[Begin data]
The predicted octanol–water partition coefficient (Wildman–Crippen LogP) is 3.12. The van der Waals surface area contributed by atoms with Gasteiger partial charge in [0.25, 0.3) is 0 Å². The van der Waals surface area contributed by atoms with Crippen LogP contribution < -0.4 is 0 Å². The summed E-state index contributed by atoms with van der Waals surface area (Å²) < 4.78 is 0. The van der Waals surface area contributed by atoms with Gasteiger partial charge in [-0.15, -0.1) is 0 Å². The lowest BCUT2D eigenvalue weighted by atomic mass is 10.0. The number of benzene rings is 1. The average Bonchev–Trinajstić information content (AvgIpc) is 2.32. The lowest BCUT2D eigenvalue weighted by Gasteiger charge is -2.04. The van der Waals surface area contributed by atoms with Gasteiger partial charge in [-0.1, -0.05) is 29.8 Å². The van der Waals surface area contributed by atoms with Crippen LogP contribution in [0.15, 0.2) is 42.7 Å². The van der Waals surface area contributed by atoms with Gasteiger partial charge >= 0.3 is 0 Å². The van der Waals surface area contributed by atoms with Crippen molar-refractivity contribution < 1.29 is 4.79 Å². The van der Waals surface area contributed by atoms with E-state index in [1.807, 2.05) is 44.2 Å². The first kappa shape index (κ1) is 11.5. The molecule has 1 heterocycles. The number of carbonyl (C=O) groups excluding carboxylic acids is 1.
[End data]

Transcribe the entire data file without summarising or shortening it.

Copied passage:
The predicted octanol–water partition coefficient (Wildman–Crippen LogP) is 3.12. The van der Waals surface area contributed by atoms with Gasteiger partial charge in [0.25, 0.3) is 0 Å². The van der Waals surface area contributed by atoms with Crippen LogP contribution < -0.4 is 0 Å². The summed E-state index contributed by atoms with van der Waals surface area (Å²) < 4.78 is 0. The van der Waals surface area contributed by atoms with Gasteiger partial charge in [-0.15, -0.1) is 0 Å². The lowest BCUT2D eigenvalue weighted by atomic mass is 10.0. The number of benzene rings is 1. The average Bonchev–Trinajstić information content (AvgIpc) is 2.32. The lowest BCUT2D eigenvalue weighted by Gasteiger charge is -2.04. The van der Waals surface area contributed by atoms with Gasteiger partial charge in [-0.1, -0.05) is 29.8 Å². The van der Waals surface area contributed by atoms with Crippen LogP contribution in [0.15, 0.2) is 42.7 Å². The van der Waals surface area contributed by atoms with Gasteiger partial charge >= 0.3 is 0 Å². The van der Waals surface area contributed by atoms with Crippen molar-refractivity contribution < 1.29 is 4.79 Å². The van der Waals surface area contributed by atoms with E-state index in [1.807, 2.05) is 44.2 Å². The first kappa shape index (κ1) is 11.5. The molecule has 1 heterocycles. The number of carbonyl (C=O) groups excluding carboxylic acids is 1.